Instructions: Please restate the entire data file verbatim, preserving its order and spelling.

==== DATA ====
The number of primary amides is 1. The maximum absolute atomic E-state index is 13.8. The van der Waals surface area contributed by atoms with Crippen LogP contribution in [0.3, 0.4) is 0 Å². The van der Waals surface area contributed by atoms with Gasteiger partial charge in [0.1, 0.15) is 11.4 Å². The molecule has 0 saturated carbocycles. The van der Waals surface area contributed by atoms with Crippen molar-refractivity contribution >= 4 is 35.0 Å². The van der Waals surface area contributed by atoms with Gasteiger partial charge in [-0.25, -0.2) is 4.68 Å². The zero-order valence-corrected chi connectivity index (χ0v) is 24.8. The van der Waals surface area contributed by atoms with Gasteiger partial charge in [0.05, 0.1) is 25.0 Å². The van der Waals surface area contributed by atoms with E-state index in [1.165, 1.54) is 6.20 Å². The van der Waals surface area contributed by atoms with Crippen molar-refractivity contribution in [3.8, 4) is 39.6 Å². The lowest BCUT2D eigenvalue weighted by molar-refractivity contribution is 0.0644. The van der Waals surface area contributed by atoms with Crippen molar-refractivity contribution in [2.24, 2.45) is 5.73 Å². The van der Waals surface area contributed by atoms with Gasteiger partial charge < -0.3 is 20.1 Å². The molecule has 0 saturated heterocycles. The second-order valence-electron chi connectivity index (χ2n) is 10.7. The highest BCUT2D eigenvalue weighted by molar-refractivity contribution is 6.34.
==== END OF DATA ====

The number of primary amides is 1. The maximum absolute atomic E-state index is 13.8. The van der Waals surface area contributed by atoms with Crippen LogP contribution in [0.3, 0.4) is 0 Å². The van der Waals surface area contributed by atoms with Gasteiger partial charge in [0.1, 0.15) is 11.4 Å². The molecule has 0 saturated carbocycles. The van der Waals surface area contributed by atoms with Crippen molar-refractivity contribution >= 4 is 35.0 Å². The van der Waals surface area contributed by atoms with Gasteiger partial charge in [-0.25, -0.2) is 4.68 Å². The zero-order valence-corrected chi connectivity index (χ0v) is 24.8. The van der Waals surface area contributed by atoms with Gasteiger partial charge in [0.05, 0.1) is 25.0 Å². The van der Waals surface area contributed by atoms with E-state index in [1.165, 1.54) is 6.20 Å². The van der Waals surface area contributed by atoms with Crippen molar-refractivity contribution in [3.8, 4) is 39.6 Å². The lowest BCUT2D eigenvalue weighted by molar-refractivity contribution is 0.0644. The van der Waals surface area contributed by atoms with Crippen molar-refractivity contribution in [2.24, 2.45) is 5.73 Å². The van der Waals surface area contributed by atoms with Gasteiger partial charge < -0.3 is 20.1 Å². The molecule has 0 saturated heterocycles. The second-order valence-electron chi connectivity index (χ2n) is 10.7. The highest BCUT2D eigenvalue weighted by molar-refractivity contribution is 6.34.